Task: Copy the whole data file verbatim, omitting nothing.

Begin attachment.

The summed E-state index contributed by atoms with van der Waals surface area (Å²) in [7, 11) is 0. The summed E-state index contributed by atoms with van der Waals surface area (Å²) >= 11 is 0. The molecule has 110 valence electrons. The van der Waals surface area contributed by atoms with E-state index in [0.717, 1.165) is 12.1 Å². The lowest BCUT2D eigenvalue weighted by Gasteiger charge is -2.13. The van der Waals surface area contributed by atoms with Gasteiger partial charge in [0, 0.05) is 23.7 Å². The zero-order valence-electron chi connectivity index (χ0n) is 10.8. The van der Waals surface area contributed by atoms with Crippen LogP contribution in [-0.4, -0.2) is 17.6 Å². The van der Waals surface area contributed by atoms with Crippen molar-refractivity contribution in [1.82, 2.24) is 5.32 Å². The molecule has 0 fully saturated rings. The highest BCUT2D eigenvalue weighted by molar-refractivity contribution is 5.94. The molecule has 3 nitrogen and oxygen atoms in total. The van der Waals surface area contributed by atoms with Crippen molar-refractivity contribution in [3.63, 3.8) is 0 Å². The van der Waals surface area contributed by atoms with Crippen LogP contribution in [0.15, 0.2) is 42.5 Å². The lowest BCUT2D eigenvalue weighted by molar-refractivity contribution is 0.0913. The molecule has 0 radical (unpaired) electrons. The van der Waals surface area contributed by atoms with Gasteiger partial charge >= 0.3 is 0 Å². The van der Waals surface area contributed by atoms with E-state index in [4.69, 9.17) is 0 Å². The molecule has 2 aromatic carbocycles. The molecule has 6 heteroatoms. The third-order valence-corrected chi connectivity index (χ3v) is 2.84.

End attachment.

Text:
The summed E-state index contributed by atoms with van der Waals surface area (Å²) in [7, 11) is 0. The summed E-state index contributed by atoms with van der Waals surface area (Å²) >= 11 is 0. The molecule has 110 valence electrons. The van der Waals surface area contributed by atoms with E-state index in [0.717, 1.165) is 12.1 Å². The lowest BCUT2D eigenvalue weighted by Gasteiger charge is -2.13. The van der Waals surface area contributed by atoms with Gasteiger partial charge in [0, 0.05) is 23.7 Å². The zero-order valence-electron chi connectivity index (χ0n) is 10.8. The van der Waals surface area contributed by atoms with Crippen LogP contribution in [-0.4, -0.2) is 17.6 Å². The van der Waals surface area contributed by atoms with Crippen molar-refractivity contribution in [1.82, 2.24) is 5.32 Å². The molecule has 0 fully saturated rings. The highest BCUT2D eigenvalue weighted by molar-refractivity contribution is 5.94. The molecule has 3 nitrogen and oxygen atoms in total. The van der Waals surface area contributed by atoms with Crippen molar-refractivity contribution in [3.63, 3.8) is 0 Å². The van der Waals surface area contributed by atoms with Crippen LogP contribution in [0.15, 0.2) is 42.5 Å². The lowest BCUT2D eigenvalue weighted by molar-refractivity contribution is 0.0913. The molecule has 0 radical (unpaired) electrons. The van der Waals surface area contributed by atoms with Gasteiger partial charge >= 0.3 is 0 Å². The van der Waals surface area contributed by atoms with E-state index in [4.69, 9.17) is 0 Å². The molecule has 2 aromatic carbocycles. The molecule has 6 heteroatoms. The third-order valence-corrected chi connectivity index (χ3v) is 2.84.